Author(s): Webster C
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Abstract The sixteenth and seventeenth centuries witnessed an erosion of the role played by the church in healing. Magical practices mediated by the church were replaced by the resources of medicine. This represented an important cultural development and it is often regarded as a manifestation of increasing secularization, the decline of magic and rise of science. This paper examines this issue with special reference to miraculous healing associated with saints, which constituted one of the most important facets of magic controlled by the church. It will be suggested that Paracelsus (Theophrast von Hohenheim, 1493-1541) played an important part in the argument concerning the miraculous powers of saints. Many works by Paracelsus produced at various points in his career were relevant to this issue, but De causis morborum invisibilium, the sequel to his important Opus Paraminum (1531), was especially significant. The question of miraculous healing was therefore important in the first, full presentation of the new system of medicine developed by Paracelsus. Modern commentators have understandably found De causis morborum invisibilium less intelligible and congenial than the more accessible Opus Paramirum. But the former was important to Paracelsus, and it addressed problems that were fundamental to his audience. This case-study shows how conclusions reached by Paracelsus about medical questions were integrally tied up with his theological standpoint and with his wider reaction to the acute crisis of confidence which affected the church and the established social order at the beginning of the sixteenth century. By eliminating the miraculous intervention of saints and promoting the secularization of magic, Paracelsus was contributing to one of the important cultural changes associated with the Reformation.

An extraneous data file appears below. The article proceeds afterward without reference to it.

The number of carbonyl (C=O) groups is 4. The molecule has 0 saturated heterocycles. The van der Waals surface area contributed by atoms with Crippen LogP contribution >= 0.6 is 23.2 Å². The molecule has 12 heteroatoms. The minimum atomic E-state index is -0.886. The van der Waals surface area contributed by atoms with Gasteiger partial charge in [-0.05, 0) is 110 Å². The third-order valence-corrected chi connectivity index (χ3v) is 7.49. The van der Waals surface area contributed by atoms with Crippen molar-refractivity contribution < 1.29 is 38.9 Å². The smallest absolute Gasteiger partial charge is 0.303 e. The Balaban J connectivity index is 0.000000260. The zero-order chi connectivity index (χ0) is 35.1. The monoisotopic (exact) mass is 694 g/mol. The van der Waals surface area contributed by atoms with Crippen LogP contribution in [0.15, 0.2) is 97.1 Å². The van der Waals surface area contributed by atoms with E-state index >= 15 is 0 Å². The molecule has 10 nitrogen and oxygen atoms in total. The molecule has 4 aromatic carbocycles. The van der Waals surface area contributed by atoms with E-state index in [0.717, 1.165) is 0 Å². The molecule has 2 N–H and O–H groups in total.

This article was published in Soc Hist Med
and referenced in Journal of Clinical & Experimental Ophthalmology